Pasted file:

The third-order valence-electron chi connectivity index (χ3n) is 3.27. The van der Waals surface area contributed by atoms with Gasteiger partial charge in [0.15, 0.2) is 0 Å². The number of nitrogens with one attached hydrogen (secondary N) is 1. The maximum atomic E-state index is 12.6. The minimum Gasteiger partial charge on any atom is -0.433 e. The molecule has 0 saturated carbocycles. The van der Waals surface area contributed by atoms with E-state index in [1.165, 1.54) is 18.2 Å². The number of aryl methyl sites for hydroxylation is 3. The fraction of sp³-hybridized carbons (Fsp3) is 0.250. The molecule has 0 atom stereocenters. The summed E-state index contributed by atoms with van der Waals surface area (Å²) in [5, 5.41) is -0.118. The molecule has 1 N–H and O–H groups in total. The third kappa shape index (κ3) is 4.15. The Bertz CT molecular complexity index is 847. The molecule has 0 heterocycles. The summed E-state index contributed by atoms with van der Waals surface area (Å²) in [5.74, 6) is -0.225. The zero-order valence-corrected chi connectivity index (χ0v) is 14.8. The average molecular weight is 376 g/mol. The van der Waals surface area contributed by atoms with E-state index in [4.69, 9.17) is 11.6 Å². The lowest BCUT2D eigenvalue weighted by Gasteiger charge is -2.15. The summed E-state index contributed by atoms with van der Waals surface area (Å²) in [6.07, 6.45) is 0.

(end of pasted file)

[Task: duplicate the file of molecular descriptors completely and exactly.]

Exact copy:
The third-order valence-electron chi connectivity index (χ3n) is 3.27. The van der Waals surface area contributed by atoms with Gasteiger partial charge in [0.15, 0.2) is 0 Å². The number of nitrogens with one attached hydrogen (secondary N) is 1. The maximum atomic E-state index is 12.6. The minimum Gasteiger partial charge on any atom is -0.433 e. The molecule has 0 saturated carbocycles. The van der Waals surface area contributed by atoms with E-state index in [1.165, 1.54) is 18.2 Å². The number of aryl methyl sites for hydroxylation is 3. The fraction of sp³-hybridized carbons (Fsp3) is 0.250. The molecule has 0 atom stereocenters. The summed E-state index contributed by atoms with van der Waals surface area (Å²) in [5, 5.41) is -0.118. The molecule has 1 N–H and O–H groups in total. The third kappa shape index (κ3) is 4.15. The Bertz CT molecular complexity index is 847. The molecule has 0 heterocycles. The summed E-state index contributed by atoms with van der Waals surface area (Å²) in [5.74, 6) is -0.225. The zero-order valence-corrected chi connectivity index (χ0v) is 14.8. The average molecular weight is 376 g/mol. The van der Waals surface area contributed by atoms with E-state index in [4.69, 9.17) is 11.6 Å². The lowest BCUT2D eigenvalue weighted by Gasteiger charge is -2.15. The summed E-state index contributed by atoms with van der Waals surface area (Å²) in [6.07, 6.45) is 0.